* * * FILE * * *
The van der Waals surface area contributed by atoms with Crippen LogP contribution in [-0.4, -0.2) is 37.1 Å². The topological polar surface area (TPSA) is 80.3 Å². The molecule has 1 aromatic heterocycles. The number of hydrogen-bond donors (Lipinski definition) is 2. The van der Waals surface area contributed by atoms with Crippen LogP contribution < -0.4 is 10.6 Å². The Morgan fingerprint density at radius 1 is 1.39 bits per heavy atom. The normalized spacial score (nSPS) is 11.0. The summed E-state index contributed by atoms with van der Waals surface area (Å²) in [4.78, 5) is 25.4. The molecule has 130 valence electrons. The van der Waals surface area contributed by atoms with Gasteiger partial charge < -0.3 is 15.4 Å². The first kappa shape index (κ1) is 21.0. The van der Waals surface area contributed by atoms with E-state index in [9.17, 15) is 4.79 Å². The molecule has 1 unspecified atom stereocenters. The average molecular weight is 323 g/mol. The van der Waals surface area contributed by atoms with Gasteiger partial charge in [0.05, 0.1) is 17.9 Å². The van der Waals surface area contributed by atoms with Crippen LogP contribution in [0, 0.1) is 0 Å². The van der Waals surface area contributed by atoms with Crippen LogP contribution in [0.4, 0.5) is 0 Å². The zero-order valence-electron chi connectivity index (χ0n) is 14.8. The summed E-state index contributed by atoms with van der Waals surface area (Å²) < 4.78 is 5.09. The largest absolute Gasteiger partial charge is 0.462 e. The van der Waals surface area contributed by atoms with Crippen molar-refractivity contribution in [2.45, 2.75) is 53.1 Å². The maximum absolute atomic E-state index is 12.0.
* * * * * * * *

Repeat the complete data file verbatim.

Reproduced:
The van der Waals surface area contributed by atoms with Crippen LogP contribution in [-0.4, -0.2) is 37.1 Å². The topological polar surface area (TPSA) is 80.3 Å². The molecule has 1 aromatic heterocycles. The number of hydrogen-bond donors (Lipinski definition) is 2. The van der Waals surface area contributed by atoms with Crippen LogP contribution < -0.4 is 10.6 Å². The Morgan fingerprint density at radius 1 is 1.39 bits per heavy atom. The normalized spacial score (nSPS) is 11.0. The summed E-state index contributed by atoms with van der Waals surface area (Å²) in [4.78, 5) is 25.4. The molecule has 130 valence electrons. The van der Waals surface area contributed by atoms with Gasteiger partial charge < -0.3 is 15.4 Å². The first kappa shape index (κ1) is 21.0. The van der Waals surface area contributed by atoms with E-state index in [9.17, 15) is 4.79 Å². The molecule has 1 unspecified atom stereocenters. The average molecular weight is 323 g/mol. The van der Waals surface area contributed by atoms with Gasteiger partial charge in [0.05, 0.1) is 17.9 Å². The van der Waals surface area contributed by atoms with Crippen LogP contribution in [0, 0.1) is 0 Å². The van der Waals surface area contributed by atoms with Crippen LogP contribution in [0.4, 0.5) is 0 Å². The zero-order valence-electron chi connectivity index (χ0n) is 14.8. The summed E-state index contributed by atoms with van der Waals surface area (Å²) < 4.78 is 5.09. The largest absolute Gasteiger partial charge is 0.462 e. The van der Waals surface area contributed by atoms with Crippen molar-refractivity contribution in [2.45, 2.75) is 53.1 Å². The maximum absolute atomic E-state index is 12.0.